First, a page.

Ink painting of a bird sitting on a branch, cleaning its right wing.

Kenkō Shōkei, Japanese, active before 1478–c. 1523 Wagtails (detail), early 1500s From a pair of hanging scrolls; ink on paper 15 1/16 × 22 3/4 in. Mary Griggs Burke Collection, Gift of the Mary and Jackson Burke Foundation 2015.79.3.1–2

Nature in Monochrome: Birds and Flowers in Japanese Ink Painting

February 9, 2019 - October 27, 2019
G221, 222, 223
Free Exhibition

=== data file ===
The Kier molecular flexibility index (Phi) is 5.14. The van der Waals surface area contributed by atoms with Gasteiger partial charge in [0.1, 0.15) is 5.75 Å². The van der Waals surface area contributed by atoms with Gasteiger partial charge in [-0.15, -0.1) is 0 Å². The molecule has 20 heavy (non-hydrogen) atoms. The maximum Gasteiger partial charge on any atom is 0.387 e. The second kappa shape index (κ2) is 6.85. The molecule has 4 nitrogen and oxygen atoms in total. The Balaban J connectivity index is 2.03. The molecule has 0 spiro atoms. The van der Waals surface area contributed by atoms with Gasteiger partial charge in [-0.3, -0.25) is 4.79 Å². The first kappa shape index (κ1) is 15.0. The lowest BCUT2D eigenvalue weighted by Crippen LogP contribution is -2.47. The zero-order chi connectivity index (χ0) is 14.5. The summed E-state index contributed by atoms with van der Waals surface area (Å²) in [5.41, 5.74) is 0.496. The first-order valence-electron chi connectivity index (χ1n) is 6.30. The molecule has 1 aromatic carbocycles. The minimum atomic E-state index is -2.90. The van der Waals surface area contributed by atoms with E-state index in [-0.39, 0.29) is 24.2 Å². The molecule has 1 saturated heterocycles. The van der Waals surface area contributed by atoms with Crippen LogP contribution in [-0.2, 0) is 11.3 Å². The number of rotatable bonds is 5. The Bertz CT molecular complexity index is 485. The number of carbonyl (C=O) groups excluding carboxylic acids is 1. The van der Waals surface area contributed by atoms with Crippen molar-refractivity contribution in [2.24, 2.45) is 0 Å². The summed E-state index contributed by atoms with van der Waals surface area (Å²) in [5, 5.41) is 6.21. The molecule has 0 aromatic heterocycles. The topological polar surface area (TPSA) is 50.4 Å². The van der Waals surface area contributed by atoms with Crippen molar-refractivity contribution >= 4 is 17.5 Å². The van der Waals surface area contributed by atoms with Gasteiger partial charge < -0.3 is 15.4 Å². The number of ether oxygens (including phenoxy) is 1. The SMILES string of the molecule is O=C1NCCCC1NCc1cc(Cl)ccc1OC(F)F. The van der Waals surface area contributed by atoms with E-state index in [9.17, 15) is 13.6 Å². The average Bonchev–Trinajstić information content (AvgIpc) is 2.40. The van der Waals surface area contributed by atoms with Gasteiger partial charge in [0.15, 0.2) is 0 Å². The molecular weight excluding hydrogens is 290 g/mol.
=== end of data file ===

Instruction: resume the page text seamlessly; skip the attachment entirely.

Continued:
Birds and flowers are popular motifs in all types of Japanese art, but it was in the 1300s that Japanese painters began painting pictures of these subjects in ink alone. Painters took up the brush to create small vignettes of nature in shades of black on paper or silk, inspired by Chinese paintings then being imported to Japan. The expressive potential of ink has meant that the popularity of monochrome bird-and-flower paintings has never waned. This exhibition highlights several dozen monochrome bird-and-flower paintings in a variety of formats, from folding fans to folding screens, from the 1400s to 1700s.